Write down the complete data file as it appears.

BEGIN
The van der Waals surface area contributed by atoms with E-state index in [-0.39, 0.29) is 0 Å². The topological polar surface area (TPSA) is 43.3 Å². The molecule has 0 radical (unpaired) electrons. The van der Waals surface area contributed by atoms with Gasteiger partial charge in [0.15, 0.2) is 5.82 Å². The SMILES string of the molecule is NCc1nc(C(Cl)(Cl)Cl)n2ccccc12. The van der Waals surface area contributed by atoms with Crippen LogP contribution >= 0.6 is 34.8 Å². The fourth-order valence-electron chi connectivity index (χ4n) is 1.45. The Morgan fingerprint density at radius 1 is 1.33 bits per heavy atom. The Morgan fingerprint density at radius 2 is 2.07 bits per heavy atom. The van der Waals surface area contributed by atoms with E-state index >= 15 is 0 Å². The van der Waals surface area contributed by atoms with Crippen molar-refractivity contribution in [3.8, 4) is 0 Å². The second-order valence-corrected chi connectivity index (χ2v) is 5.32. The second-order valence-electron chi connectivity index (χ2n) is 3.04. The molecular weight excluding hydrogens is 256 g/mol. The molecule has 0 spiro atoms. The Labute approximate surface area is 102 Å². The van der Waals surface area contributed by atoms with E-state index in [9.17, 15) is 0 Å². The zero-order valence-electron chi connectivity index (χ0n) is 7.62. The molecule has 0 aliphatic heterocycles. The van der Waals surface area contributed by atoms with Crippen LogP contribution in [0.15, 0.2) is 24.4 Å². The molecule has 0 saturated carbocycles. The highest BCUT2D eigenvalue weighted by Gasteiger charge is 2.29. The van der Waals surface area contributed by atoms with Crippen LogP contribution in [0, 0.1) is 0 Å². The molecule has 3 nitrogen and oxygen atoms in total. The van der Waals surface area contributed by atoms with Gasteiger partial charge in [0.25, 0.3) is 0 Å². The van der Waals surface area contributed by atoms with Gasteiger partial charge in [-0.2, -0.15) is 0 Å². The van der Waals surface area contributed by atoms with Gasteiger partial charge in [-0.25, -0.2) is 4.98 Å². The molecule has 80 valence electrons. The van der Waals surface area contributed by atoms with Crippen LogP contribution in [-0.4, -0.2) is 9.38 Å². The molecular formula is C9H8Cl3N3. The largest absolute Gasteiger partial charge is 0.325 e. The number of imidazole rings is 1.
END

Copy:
The van der Waals surface area contributed by atoms with E-state index in [-0.39, 0.29) is 0 Å². The topological polar surface area (TPSA) is 43.3 Å². The molecule has 0 radical (unpaired) electrons. The van der Waals surface area contributed by atoms with Gasteiger partial charge in [0.15, 0.2) is 5.82 Å². The SMILES string of the molecule is NCc1nc(C(Cl)(Cl)Cl)n2ccccc12. The van der Waals surface area contributed by atoms with Crippen LogP contribution >= 0.6 is 34.8 Å². The fourth-order valence-electron chi connectivity index (χ4n) is 1.45. The Morgan fingerprint density at radius 1 is 1.33 bits per heavy atom. The Morgan fingerprint density at radius 2 is 2.07 bits per heavy atom. The van der Waals surface area contributed by atoms with E-state index >= 15 is 0 Å². The van der Waals surface area contributed by atoms with Crippen molar-refractivity contribution in [3.8, 4) is 0 Å². The second-order valence-corrected chi connectivity index (χ2v) is 5.32. The second-order valence-electron chi connectivity index (χ2n) is 3.04. The molecular weight excluding hydrogens is 256 g/mol. The molecule has 0 spiro atoms. The Labute approximate surface area is 102 Å². The van der Waals surface area contributed by atoms with E-state index in [9.17, 15) is 0 Å². The zero-order valence-electron chi connectivity index (χ0n) is 7.62. The molecule has 0 aliphatic heterocycles. The van der Waals surface area contributed by atoms with Crippen LogP contribution in [0.15, 0.2) is 24.4 Å². The molecule has 0 saturated carbocycles. The highest BCUT2D eigenvalue weighted by Gasteiger charge is 2.29. The van der Waals surface area contributed by atoms with Crippen LogP contribution in [0, 0.1) is 0 Å². The molecule has 3 nitrogen and oxygen atoms in total. The van der Waals surface area contributed by atoms with Gasteiger partial charge in [0.25, 0.3) is 0 Å². The van der Waals surface area contributed by atoms with Gasteiger partial charge in [-0.2, -0.15) is 0 Å². The van der Waals surface area contributed by atoms with Gasteiger partial charge in [-0.25, -0.2) is 4.98 Å². The molecule has 80 valence electrons. The van der Waals surface area contributed by atoms with Crippen LogP contribution in [-0.4, -0.2) is 9.38 Å². The molecular formula is C9H8Cl3N3. The largest absolute Gasteiger partial charge is 0.325 e. The number of imidazole rings is 1.